Characterizing the Ideal Antidepressant Therapy to Achieve Remission




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A paradigm shift in the management of depression has transpired in recent years with the modification of treatment goals toward remission, an outcome that transcends response. Pharmacotherapy, psychotherapy, electroconvulsive therapy, and combination therapies are treatment modalities available to the clinician for facilitating remission in depressed patients. For patients with moderate-to-severe depression, pharmacotherapy, either alone or in combination with other therapeutic approaches, is the treatment of choice. Antidepressants have heterogeneous effects on neurotransmitter systems that are manifested in different levels of selectivity and potency, influencing the drugs’ safety profile through their potential for inducing drug-drug interactions. In terms of the pharmacokinetic-pharmacodynamic characteristics of antidepressants, a positive dose-response relationship has been shown to enhance the achievement of full remission because it allows the clinician to maximize drug dosage to optimize efficacy. Evidence from several studies indicates that treatment strategies that involve combined serotonergic and noradrenergic mechanisms result in pharmacologic synergism that leads to an enhanced antidepressant effect. This article identifies key characteristics of antidepressants that have been associated with greater efficacy.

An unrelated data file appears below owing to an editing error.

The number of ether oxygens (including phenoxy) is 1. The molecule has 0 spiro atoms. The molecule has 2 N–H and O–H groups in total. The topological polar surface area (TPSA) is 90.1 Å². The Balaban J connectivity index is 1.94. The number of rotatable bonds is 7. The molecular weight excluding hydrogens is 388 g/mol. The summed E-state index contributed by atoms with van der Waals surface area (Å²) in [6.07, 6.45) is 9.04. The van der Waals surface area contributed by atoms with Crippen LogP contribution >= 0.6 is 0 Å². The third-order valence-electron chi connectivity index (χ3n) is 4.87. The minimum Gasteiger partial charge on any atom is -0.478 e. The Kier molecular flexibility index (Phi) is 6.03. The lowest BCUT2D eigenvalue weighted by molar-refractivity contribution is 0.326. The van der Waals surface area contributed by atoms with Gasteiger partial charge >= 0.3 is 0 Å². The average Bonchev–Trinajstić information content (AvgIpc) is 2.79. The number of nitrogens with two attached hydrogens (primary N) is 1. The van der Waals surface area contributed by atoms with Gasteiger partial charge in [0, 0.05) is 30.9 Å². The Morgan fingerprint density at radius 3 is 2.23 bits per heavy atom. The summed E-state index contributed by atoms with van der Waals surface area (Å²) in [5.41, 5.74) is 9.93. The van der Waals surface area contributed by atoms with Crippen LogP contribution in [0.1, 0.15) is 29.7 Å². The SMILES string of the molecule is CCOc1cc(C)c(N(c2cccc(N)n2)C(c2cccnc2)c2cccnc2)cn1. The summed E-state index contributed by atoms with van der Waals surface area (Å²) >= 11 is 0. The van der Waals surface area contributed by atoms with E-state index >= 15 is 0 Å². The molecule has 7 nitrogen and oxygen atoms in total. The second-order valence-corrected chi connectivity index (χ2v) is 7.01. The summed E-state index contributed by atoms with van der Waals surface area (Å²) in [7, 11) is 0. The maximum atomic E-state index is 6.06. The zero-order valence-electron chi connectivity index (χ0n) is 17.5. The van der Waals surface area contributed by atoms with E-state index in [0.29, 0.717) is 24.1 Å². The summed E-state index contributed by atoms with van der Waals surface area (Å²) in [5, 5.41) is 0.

J Clin Psychiatry 2001;62(suppl 26):10-15